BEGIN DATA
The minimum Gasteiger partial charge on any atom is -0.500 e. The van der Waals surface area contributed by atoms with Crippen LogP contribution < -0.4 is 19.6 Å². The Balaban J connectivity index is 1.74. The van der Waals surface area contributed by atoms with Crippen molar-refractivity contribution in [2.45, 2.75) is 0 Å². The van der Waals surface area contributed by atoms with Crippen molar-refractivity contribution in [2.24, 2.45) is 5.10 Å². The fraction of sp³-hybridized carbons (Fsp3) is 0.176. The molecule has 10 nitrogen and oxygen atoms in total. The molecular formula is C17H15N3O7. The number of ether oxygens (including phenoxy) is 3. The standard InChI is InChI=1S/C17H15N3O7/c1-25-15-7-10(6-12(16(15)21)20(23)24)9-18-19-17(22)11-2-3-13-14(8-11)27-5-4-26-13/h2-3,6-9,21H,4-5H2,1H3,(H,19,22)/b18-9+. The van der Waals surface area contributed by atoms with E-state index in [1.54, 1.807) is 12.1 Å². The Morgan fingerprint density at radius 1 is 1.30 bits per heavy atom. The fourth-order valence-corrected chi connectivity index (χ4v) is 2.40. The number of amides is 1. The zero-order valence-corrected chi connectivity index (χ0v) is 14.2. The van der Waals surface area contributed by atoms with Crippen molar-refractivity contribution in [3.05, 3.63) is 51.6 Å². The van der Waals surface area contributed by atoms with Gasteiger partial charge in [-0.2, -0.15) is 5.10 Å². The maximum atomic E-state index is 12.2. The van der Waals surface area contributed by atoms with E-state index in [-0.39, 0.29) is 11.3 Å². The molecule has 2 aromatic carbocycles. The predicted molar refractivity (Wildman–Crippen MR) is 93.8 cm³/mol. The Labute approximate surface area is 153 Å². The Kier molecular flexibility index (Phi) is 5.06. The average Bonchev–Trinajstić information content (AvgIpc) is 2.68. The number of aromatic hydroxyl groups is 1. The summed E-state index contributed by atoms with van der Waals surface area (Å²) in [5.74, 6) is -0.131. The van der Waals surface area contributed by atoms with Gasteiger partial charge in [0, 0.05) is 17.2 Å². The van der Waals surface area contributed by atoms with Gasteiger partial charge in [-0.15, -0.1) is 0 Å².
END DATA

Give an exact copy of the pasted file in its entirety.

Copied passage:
The minimum Gasteiger partial charge on any atom is -0.500 e. The van der Waals surface area contributed by atoms with Crippen LogP contribution < -0.4 is 19.6 Å². The Balaban J connectivity index is 1.74. The van der Waals surface area contributed by atoms with Crippen molar-refractivity contribution in [2.45, 2.75) is 0 Å². The van der Waals surface area contributed by atoms with Crippen molar-refractivity contribution in [2.24, 2.45) is 5.10 Å². The fraction of sp³-hybridized carbons (Fsp3) is 0.176. The molecule has 10 nitrogen and oxygen atoms in total. The molecular formula is C17H15N3O7. The number of ether oxygens (including phenoxy) is 3. The standard InChI is InChI=1S/C17H15N3O7/c1-25-15-7-10(6-12(16(15)21)20(23)24)9-18-19-17(22)11-2-3-13-14(8-11)27-5-4-26-13/h2-3,6-9,21H,4-5H2,1H3,(H,19,22)/b18-9+. The van der Waals surface area contributed by atoms with E-state index in [1.54, 1.807) is 12.1 Å². The Morgan fingerprint density at radius 1 is 1.30 bits per heavy atom. The fourth-order valence-corrected chi connectivity index (χ4v) is 2.40. The number of amides is 1. The zero-order valence-corrected chi connectivity index (χ0v) is 14.2. The van der Waals surface area contributed by atoms with Crippen molar-refractivity contribution in [3.05, 3.63) is 51.6 Å². The van der Waals surface area contributed by atoms with Gasteiger partial charge in [-0.2, -0.15) is 5.10 Å². The maximum atomic E-state index is 12.2. The van der Waals surface area contributed by atoms with E-state index in [-0.39, 0.29) is 11.3 Å². The molecule has 2 aromatic carbocycles. The predicted molar refractivity (Wildman–Crippen MR) is 93.8 cm³/mol. The Labute approximate surface area is 153 Å². The Kier molecular flexibility index (Phi) is 5.06. The average Bonchev–Trinajstić information content (AvgIpc) is 2.68. The number of aromatic hydroxyl groups is 1. The summed E-state index contributed by atoms with van der Waals surface area (Å²) in [5.74, 6) is -0.131. The van der Waals surface area contributed by atoms with Gasteiger partial charge in [0, 0.05) is 17.2 Å². The van der Waals surface area contributed by atoms with Gasteiger partial charge in [-0.15, -0.1) is 0 Å².